When I was 6, my parents gave me my first disposable camera and I ran outside into the sunny Stanford afternoon and immediately took, in rapid succession, 26 blurry photos of a bush. I wanted pictures of it growing. For some unfortunate reason, I eventually grew up and I stopped paying attention to plants. I think you once told me—or gushed, most likely—that you had plants. I don’t remember specifically. I can only recognize the presence of plants by plant-shaped gaps in my memory. I can’t remember the actual plants themselves. That is, itself, a sign of those times.

But then, mid pandemic, I was suddenly re-beguiled by their verdant wiles. Plants are beautiful, delicate, mute repositories of life and yet they absolutely bustle. Quitely, they bustle. Sometimes I look at them and imagine how imperceptibly they are growing, with fragile inevitability. Even if I can’t see them grow, they are, without doubt, growing. They even represent sort of perceptual paradox for me: having observed them quite often, I am required to conclude that they are growing day over day, but I can never see them grow. Only when I am not looking. It fascinates me. Absolute dopamine factories, they are.

What’s also cool about plants is that they act as a reciprocal canary-vessel for self-care. Vessel: as they bring me oxygen and joy, taking care of them benefits me, and in the time I set aside to tend to them, I am required to chill the fuck out for a second. Canary: if I don’t chill the fuck out and tend to them, they wilt, which gives me an easy visual representation of my fraying sanity. In this way they embody and promote good vibes all around, which is dope. Plus, girls love plants. Basically, plants are lit.

But plants take like fooooorever to grow and while, yes, the last paragraph is all about the mindfulness of the green goobers, didyouknowplantsgodormantinthewinterwheretheymightnotgrowatall? That’s dumb. After some careful questioning of the local college kid who staffs the overpriced ~vibey~ nursery by my house, I figured out that the dormancy of the plants is only dependent on 3 factors: heat, humidity, and light/dark cycles. It wouldn’t feel right to engage in mindfulness without a little bit of optimization, right? And that’s how I got into making lamps. Plants need light. Loads of it. And so now my new thing is lamps, because they help plants grow, and also because this one girl from hinge said “like, isn’t everyone into plants now? But lamps are underrated.” Lamps are lit.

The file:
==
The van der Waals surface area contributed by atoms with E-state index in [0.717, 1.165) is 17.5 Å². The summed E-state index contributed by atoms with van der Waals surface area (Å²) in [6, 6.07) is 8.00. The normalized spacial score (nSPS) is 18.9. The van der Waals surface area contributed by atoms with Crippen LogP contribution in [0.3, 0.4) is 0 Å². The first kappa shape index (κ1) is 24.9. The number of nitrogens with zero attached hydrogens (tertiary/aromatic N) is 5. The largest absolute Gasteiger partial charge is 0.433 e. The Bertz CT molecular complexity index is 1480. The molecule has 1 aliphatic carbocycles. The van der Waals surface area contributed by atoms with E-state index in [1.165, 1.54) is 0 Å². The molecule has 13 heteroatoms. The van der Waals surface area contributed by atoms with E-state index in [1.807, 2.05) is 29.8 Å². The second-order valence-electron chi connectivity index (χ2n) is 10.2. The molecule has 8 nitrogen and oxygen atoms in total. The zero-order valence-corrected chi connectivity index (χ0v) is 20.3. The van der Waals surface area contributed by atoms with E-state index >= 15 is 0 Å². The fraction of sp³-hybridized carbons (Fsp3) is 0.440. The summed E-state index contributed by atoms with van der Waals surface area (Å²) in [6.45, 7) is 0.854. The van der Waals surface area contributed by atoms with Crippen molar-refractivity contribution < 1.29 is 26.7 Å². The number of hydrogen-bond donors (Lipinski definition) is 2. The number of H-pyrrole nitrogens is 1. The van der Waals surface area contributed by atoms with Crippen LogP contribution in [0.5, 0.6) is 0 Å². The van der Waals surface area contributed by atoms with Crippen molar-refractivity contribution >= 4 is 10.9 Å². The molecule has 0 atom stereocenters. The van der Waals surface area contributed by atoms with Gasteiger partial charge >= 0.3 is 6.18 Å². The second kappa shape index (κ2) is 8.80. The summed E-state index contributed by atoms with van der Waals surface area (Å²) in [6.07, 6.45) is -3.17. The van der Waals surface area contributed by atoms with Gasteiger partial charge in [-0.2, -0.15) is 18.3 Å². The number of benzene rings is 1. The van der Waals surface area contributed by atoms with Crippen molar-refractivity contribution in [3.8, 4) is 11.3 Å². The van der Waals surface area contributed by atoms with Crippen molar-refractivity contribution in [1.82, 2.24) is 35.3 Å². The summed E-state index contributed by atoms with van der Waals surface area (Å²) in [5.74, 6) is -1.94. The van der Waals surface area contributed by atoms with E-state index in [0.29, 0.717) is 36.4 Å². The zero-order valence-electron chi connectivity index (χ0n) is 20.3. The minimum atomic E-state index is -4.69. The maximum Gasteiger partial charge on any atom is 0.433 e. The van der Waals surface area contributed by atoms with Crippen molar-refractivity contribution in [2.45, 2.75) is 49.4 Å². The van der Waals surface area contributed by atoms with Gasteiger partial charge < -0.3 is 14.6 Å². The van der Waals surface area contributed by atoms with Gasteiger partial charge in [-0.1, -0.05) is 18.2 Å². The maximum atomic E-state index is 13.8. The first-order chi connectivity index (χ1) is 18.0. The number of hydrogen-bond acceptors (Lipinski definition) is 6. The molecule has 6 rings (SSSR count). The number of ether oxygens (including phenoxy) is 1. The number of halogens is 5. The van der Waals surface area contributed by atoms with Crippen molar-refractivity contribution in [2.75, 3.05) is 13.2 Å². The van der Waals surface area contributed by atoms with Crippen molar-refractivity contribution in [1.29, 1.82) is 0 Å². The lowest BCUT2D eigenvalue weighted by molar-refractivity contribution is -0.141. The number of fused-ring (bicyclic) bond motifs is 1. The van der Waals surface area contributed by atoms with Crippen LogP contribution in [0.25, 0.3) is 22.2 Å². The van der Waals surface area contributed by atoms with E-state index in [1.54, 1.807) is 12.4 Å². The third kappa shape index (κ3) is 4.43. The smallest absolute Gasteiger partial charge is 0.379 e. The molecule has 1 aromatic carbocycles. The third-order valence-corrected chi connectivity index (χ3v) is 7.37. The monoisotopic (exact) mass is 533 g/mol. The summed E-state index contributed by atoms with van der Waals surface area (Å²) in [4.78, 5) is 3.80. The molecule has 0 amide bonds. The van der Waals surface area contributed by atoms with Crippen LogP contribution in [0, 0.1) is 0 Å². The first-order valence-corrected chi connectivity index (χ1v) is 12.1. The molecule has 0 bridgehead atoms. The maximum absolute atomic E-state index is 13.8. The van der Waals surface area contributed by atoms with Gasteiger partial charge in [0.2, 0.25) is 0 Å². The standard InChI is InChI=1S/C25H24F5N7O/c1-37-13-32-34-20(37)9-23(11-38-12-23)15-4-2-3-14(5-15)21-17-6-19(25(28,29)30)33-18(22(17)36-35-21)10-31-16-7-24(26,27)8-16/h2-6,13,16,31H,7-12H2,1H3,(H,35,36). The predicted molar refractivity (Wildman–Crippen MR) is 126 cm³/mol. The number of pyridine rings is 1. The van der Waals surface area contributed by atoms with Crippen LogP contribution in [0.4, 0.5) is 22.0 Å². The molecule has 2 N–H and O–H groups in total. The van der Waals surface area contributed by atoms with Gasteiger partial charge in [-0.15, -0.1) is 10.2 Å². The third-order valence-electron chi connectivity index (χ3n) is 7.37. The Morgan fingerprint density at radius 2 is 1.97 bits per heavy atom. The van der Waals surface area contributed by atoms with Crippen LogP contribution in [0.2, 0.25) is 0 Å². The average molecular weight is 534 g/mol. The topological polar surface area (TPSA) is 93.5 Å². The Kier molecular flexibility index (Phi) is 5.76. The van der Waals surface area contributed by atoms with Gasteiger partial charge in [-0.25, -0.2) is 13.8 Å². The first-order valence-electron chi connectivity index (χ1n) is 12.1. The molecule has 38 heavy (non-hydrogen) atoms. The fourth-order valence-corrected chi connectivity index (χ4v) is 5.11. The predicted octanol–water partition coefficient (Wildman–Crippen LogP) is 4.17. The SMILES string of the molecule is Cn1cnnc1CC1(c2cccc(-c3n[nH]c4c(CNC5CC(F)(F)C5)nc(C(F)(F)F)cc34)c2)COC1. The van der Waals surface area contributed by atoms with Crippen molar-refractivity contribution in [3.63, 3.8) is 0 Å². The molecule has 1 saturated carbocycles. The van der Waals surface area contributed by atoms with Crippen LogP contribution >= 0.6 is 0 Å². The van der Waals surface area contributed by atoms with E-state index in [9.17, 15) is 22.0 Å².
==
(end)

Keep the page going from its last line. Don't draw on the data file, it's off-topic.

So the commission for this was a rescue grow-lamp for a Pothos stranded in a corner of a sterilely lit house my friends built themselves. Their house includes a lot of warm tones, light wood, and minimal design accents. Therefore, the key aspects of the lamp were: minimal, modern, super-warm, bright-but-indirect lighting (plants love bright-indirect) in the >800 lux region with a >1 foot light dispersal area.

I’ve seen a lot of halo lamps for grow lights; the circular arrangement is actually quite efficient for even light dispersal over a large area, but they always look a bit Christmas-kitch to me. I needed something to break up the IG lowest-common-denominator design and root it solidly in minimal post-modern, so I slapped some emergent complexity on the halo with easy-to-fab rectilinear slats.

Conceptual render

My major innovation in this space is using an infill-only slicing (0-wall gyroid infill support block @ 11% infill, thanks to Cura’s easy slicer interface) to create a fully solid yet translucent PLA shade.

Cura slicer preview

I paired this with the very warm-toned and very exciting fully compostable NonOlien PLA from Filamentum, printed hot (189°C) on the Ender 3 V2 (super affordable entry-tier printer, very easy to use). It came out smashingly, although at this temperature, the flow compensation and print accuracy was poor, so I had to undersize the zero-clearance interfaces by a whopping 370µm on each side. 5 hours of printing later, though, I had exactly what I had hoped for:

Test fit

The slats are 3 strips of 1×5″ poplar with the middle slat cut down to a 1.5″ relief, laminated longitudinally and then cut in 8mm strips transversely. I finished the poplar with 4 coats of Waterlox (soft wood is super thirsty) and a finish coat of semi-gloss Polycrylic, slapped some super warm high density 2700k LED strip lights in there and added a 2.1mm barrel connector for an easy 12V connection to an affordable 2A power supply (due to the 1.5m of installed LEDs). The results:

Installed with the happy owner and happy plant—easy style!